It’s no secret that what motivates young people has shifted in the past couple of decades. For nonprofits, a major change is that millennials and Generation X-ers are less interested in owning things and more interested in experiences. Another way to think about this is that young people are more interested in what they do, rather than what they have.
According to a study by Harris (paid for by Eventbrite), 78% of millennials would choose to spend money on an experience or event, rather than buying something desirable.
From the study:
...this generation not only highly values experiences, but they are increasingly spending time and money on them: from concerts and social events to athletic pursuits, to cultural experiences and events of all kinds. For this group, happiness isn’t as focused on possessions or career status. Living a meaningful, happy life is about creating, sharing and capturing memories earned through experiences that span the spectrum of life’s opportunities.
The key takeaway here is that millenials want to fill their lives with meaningful experiences and creating memories. That’s an amazing finding from a nonprofit perspective, many of whom have a focus on causes that contribute to positive acts and outcomes. But it also means that when it comes to attracting young donors, their messaging has to reflect this fundamental change in values and lifestyle.
This is something that the authors of Generation Impact: How Next Generation Donors are Revolutionizing Giving are very much aware of. According to these thought leaders, major donors in their 20s and 30s are looking for more than a name on a building, or a monetary transaction. They want to play a meaningful role in the organization by giving their time and talent.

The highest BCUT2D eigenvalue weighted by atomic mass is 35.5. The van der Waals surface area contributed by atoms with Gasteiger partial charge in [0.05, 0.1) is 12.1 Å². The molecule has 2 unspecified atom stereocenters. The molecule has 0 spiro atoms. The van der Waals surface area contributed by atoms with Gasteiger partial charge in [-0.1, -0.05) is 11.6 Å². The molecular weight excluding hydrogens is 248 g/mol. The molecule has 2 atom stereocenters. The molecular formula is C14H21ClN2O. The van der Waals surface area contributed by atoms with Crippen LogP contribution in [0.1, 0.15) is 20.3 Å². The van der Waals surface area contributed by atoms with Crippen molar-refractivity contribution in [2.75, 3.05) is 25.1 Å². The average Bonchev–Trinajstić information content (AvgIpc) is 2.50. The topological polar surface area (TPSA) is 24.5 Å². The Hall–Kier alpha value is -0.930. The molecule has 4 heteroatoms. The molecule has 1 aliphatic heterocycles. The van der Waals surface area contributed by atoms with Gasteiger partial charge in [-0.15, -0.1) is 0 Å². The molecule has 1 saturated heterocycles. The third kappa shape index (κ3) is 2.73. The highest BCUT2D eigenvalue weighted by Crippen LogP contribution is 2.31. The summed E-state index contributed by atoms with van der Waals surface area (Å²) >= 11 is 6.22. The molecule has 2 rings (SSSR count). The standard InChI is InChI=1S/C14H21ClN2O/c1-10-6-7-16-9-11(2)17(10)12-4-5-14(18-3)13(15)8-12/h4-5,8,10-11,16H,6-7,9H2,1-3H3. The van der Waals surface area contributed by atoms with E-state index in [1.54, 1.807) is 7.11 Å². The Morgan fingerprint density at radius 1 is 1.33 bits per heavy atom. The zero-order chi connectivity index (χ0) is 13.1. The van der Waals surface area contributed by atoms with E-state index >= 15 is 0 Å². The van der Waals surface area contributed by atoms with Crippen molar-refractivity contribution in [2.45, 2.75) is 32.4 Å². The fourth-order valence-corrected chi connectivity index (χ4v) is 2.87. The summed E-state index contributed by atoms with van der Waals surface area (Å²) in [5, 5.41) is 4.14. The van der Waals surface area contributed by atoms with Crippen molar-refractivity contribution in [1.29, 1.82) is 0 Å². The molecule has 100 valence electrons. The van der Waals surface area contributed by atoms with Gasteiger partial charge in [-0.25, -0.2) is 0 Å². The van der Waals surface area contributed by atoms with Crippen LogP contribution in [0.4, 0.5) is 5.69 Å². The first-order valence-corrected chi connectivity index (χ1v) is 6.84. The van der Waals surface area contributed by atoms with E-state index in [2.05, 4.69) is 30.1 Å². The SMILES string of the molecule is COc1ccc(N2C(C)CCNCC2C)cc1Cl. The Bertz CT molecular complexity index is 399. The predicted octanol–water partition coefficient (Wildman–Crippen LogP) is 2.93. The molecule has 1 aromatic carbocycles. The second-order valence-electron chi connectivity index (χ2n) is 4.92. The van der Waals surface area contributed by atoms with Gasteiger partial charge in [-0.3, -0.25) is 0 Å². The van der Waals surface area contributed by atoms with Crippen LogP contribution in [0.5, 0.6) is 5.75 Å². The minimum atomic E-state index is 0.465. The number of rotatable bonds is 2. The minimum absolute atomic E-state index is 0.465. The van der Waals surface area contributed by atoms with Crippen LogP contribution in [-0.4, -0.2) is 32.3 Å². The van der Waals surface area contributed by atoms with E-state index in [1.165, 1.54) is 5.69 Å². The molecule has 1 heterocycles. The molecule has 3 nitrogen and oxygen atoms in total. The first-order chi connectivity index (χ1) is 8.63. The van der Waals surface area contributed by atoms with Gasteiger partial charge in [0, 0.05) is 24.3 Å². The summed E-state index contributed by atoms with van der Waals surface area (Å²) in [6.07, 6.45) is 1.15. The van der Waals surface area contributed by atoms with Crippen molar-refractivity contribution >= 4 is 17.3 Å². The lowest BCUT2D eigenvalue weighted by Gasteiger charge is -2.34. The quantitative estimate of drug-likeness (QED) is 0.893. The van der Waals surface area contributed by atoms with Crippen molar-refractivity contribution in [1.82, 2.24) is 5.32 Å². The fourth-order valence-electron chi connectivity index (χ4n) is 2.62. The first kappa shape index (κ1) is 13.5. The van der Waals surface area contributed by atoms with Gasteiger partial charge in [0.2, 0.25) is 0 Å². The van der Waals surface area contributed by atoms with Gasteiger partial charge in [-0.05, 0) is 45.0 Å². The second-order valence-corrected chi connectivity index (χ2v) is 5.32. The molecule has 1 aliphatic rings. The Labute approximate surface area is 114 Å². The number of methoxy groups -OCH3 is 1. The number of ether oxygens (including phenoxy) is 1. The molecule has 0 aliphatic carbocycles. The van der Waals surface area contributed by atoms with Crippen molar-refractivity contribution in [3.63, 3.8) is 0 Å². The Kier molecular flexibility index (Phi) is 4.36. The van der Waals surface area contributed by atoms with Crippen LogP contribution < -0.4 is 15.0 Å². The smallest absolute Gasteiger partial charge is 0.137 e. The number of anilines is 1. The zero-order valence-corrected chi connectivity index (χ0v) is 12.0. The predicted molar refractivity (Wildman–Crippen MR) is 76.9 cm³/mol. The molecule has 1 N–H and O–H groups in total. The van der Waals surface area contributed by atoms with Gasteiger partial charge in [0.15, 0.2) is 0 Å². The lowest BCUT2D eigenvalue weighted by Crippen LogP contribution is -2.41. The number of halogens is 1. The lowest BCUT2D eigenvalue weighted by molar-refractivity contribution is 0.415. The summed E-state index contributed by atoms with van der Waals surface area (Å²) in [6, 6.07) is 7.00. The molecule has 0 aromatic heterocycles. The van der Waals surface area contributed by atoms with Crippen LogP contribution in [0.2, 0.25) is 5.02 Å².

The authors admit that the consequences of this new attitude may put an additional burden on nonprofits. So you’re saying that now we have to adjust our practices to accommodate young people? But it’s important to consider the long term implications. These are rising donors, and soon they’ll be the most significant donors in history, with more money to give than their previous generations. And as we’ve seen, they’ll want to give that money in a more involved way than their elders.
The lesson here is that done correctly, their involved, experience-driven approach could mean more effective support for the causes and issues that your organization faces every day.
From authors Michael Moody and Sharna Goldseker:
Next gen donors . . . want to learn what organizations really need, to hear about real problems and then be part of the team that figures out how to solve those problems and advance the organization’s mission. Of course, this means a different approach to engaging big donors than nonprofits are used to. It also requires more staff time and organizational resources to build and nurture the sort of close, candid, and active relationship these donors crave.
The next question is obvious: What are ways that nonprofits can start building next gen donor relationships? Lucklily, the authors offer a list:
- Don’t wait. Start now. Building trust takes time.
- Get creative. Devise ways for rising donors to give their time and talent meaningfully, ways that fulfill donors but also help the organization.
- Become more transparent than you might find comfortable. Think of your next gen donors as partners in the accomplishments and the challenges, as supporters who can help expand the former and address the latter.
- Be open to new ideas. Invite next gen donors to explore those ideas with you.
- Focus more on relationships than transactions. Don’t just wait and send a year-end solicitation without some meaningful interaction with a major donor first—a phone call, at least.